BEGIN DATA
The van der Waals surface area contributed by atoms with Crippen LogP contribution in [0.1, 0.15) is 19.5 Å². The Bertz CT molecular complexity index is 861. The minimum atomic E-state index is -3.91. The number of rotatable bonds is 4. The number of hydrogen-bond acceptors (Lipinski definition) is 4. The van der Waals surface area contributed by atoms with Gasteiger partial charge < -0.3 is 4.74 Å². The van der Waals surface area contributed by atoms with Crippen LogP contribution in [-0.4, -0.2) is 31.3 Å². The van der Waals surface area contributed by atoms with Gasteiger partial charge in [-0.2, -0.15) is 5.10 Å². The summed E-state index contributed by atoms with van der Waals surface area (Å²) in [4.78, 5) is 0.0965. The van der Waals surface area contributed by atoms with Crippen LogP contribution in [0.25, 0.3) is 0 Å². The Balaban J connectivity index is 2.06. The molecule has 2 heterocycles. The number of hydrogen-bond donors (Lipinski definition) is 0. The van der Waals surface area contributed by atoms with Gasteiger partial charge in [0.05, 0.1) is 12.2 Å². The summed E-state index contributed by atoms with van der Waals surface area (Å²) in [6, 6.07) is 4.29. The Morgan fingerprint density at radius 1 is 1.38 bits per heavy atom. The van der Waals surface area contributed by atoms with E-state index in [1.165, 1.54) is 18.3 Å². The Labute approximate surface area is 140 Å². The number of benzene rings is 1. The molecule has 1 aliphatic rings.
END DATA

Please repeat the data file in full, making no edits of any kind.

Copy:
The van der Waals surface area contributed by atoms with Crippen LogP contribution in [0.1, 0.15) is 19.5 Å². The Bertz CT molecular complexity index is 861. The minimum atomic E-state index is -3.91. The number of rotatable bonds is 4. The number of hydrogen-bond acceptors (Lipinski definition) is 4. The van der Waals surface area contributed by atoms with Gasteiger partial charge < -0.3 is 4.74 Å². The van der Waals surface area contributed by atoms with Crippen LogP contribution in [-0.4, -0.2) is 31.3 Å². The van der Waals surface area contributed by atoms with Gasteiger partial charge in [-0.2, -0.15) is 5.10 Å². The summed E-state index contributed by atoms with van der Waals surface area (Å²) in [4.78, 5) is 0.0965. The van der Waals surface area contributed by atoms with Crippen LogP contribution in [0.25, 0.3) is 0 Å². The Balaban J connectivity index is 2.06. The molecule has 2 heterocycles. The number of hydrogen-bond donors (Lipinski definition) is 0. The van der Waals surface area contributed by atoms with Gasteiger partial charge in [0.05, 0.1) is 12.2 Å². The summed E-state index contributed by atoms with van der Waals surface area (Å²) in [6, 6.07) is 4.29. The Morgan fingerprint density at radius 1 is 1.38 bits per heavy atom. The van der Waals surface area contributed by atoms with E-state index in [1.165, 1.54) is 18.3 Å². The Labute approximate surface area is 140 Å². The number of benzene rings is 1. The molecule has 1 aliphatic rings.